Looking for some Christmas gift inspiration? We thought we’d ask a few of our regular money experts what gift they would like to see in their Christmas stockings. Our caveat was that it should be a gift that will keep on giving – something that could help them save or make money over the long term. Check out what is on their wish list.
The greatest financial gift I can receive is a great book or two which helps me better understand and appreciate human psychology and the world. No matter how many times investors try to apply rational numbers and valuation methods to investing, across any asset class, the one thing that cannot be easily accounted for is the human psyche and emotions. In the world of finance, the emotional characteristics are often defined as Fear and Greed or FOMO (fear of missing out) and FONGO (fear of not getting out).
The financial gift I would like to receive is the book The Psychology of Money by Morgan Housel and Humankind: A Hopeful History by Rutger Bregman.
The biggest financial gift we can receive is encouragement and support to keep investing in ourselves and building our knowledge and understanding of the world which will help us over the long run financially.
Danielle Ecuyer is a full-time investor with over three decades of professional and personal experience in equity markets. She is the author of Shareplicity: A simple approach to share investing and Shareplicity 2: A guide to investing in US stock markets.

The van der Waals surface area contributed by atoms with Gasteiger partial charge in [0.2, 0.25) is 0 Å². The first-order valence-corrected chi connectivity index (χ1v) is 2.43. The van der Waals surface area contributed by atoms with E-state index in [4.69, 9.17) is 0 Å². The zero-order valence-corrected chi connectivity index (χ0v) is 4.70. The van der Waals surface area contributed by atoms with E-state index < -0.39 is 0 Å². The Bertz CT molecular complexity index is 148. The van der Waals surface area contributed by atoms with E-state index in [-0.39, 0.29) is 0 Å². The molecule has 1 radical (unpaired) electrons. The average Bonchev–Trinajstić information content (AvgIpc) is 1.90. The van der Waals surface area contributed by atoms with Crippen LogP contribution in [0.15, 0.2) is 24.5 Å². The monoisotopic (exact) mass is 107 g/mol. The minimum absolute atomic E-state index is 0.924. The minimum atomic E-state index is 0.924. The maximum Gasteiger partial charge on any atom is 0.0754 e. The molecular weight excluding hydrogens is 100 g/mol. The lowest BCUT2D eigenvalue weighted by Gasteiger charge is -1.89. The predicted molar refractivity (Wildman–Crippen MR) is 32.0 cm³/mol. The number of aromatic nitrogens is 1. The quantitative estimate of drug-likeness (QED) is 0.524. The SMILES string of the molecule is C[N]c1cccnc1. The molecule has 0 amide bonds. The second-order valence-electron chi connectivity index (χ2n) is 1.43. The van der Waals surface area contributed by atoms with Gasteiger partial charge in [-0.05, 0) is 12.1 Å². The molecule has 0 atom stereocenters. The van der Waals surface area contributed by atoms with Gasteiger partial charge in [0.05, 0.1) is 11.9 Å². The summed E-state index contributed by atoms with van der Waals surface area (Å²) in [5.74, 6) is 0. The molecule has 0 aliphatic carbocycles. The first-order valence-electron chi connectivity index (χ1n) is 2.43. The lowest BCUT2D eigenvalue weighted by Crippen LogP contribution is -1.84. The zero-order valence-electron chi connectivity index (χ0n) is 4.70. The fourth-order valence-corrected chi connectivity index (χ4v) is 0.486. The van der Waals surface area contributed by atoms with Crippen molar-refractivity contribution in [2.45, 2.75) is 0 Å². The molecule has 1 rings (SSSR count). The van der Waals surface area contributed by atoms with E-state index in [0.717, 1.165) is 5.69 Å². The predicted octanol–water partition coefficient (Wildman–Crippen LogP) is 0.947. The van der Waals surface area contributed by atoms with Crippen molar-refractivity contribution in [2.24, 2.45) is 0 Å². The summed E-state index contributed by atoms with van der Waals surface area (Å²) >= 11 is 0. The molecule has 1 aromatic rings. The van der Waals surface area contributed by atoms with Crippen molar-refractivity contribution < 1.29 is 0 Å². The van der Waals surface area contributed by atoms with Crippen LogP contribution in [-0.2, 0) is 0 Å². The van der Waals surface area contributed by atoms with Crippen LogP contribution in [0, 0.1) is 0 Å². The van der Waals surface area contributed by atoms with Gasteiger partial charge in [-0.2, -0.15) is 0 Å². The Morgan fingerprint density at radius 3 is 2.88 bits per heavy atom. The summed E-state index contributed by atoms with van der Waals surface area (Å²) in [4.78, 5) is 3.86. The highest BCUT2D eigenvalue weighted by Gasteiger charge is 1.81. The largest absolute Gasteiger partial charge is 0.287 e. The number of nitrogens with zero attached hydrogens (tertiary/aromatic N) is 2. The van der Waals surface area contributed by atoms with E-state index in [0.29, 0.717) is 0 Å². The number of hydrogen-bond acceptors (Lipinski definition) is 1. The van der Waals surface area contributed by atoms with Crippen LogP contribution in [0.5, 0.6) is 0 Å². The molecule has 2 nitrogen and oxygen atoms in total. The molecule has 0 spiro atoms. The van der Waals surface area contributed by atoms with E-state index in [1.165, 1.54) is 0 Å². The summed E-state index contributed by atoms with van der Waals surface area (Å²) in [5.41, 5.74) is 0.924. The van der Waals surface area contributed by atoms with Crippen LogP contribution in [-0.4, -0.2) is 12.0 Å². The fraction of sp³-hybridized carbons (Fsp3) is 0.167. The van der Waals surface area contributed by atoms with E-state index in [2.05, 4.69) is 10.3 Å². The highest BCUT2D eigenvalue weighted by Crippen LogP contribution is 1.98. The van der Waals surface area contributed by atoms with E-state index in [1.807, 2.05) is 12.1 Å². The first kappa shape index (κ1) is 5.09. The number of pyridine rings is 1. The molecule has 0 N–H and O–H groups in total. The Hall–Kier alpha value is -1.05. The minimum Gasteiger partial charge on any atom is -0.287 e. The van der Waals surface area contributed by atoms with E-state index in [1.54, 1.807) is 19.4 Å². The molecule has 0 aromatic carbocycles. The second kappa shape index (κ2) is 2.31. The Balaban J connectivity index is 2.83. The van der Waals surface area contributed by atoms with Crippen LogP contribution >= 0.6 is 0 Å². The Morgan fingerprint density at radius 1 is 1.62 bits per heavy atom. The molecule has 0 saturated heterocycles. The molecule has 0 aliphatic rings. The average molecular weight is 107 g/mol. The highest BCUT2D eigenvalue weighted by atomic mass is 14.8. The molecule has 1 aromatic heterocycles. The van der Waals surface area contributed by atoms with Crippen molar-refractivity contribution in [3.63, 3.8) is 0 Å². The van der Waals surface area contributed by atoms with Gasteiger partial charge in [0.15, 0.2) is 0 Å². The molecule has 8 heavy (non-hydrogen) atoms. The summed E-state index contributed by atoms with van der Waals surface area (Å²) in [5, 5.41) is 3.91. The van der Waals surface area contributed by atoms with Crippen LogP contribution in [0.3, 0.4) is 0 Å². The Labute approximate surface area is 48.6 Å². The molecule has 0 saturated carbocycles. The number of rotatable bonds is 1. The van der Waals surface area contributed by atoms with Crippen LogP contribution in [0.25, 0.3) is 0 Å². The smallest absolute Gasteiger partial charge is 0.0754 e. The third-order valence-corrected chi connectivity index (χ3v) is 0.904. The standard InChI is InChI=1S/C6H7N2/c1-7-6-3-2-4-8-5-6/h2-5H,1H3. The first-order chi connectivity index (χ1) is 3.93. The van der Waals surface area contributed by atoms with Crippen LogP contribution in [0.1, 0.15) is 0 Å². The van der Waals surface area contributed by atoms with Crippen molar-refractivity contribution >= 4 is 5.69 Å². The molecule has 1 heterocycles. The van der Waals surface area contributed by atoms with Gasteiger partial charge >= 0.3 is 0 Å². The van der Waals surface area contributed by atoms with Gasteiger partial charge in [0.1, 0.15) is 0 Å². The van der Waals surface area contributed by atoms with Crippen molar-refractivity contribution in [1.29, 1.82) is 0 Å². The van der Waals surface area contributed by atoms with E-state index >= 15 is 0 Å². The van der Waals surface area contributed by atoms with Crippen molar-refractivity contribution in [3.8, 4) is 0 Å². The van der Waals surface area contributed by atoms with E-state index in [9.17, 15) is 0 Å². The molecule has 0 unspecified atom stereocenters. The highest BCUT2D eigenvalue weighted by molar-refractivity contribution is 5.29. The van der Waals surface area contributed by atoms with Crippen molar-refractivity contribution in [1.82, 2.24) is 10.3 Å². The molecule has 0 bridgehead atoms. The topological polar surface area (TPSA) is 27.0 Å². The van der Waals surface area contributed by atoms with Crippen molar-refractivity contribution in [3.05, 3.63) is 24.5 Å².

→ Related: How to control your fear of investing
My request from Santa this year is to be gifted a portfolio or an ETF of companies that is aligned to the mission I care most about – gender financial equality. These companies need to have strong ESG criteria, the gender and diversity policies must be solid and run across their business lines and procurement policies. I’d get a lot of joy out of watching how this investment performs in the year ahead as I expect we will see greater movement in this space.
My fallback gift would be a robot that takes unpaid housework away from me and rewards me with cash. But I’m not sure that’s been invented yet…
Bianca Hartge-Hazelman is the editor and founder of the Financy Women’s Index and women’s money publication Financy.
If I was granted a wish for a financial present this Christmas it would be bitcoin – or at least a crypto-based gift. Now, clearly, I’m not hoping for a full bitcoin – that would set back the giver around $80,000 (give or take 10% on any one day). But I think having some ‘skin in the game’ so to speak would give me a greater appreciation of all things crypto.
Clearly, as an economist focused on ‘supply-demand fundamentals’, crypto has provided challenges for me. But the aim would not be to trade the crypto gift or use it as a form of payment, rather to hold it for an extended period and see what evolves.
If it wasn’t a bitcoin or a cryptocurrency of similar ilk, the other ‘new age’ financial asset I would like to receive is a NFT – a non-fungible token. Clearly, we live in extraordinary times.
The gift that I would like to receive for Christmas is some gym equipment, such as dumbbells and barbells. Over the years, I have spent a lot of money on gym membership so if I was to have some gym equipment at home, I could save a lot of money. Its not just the money that I would save but also the time in travelling to the gym and finding parking at or near the gym.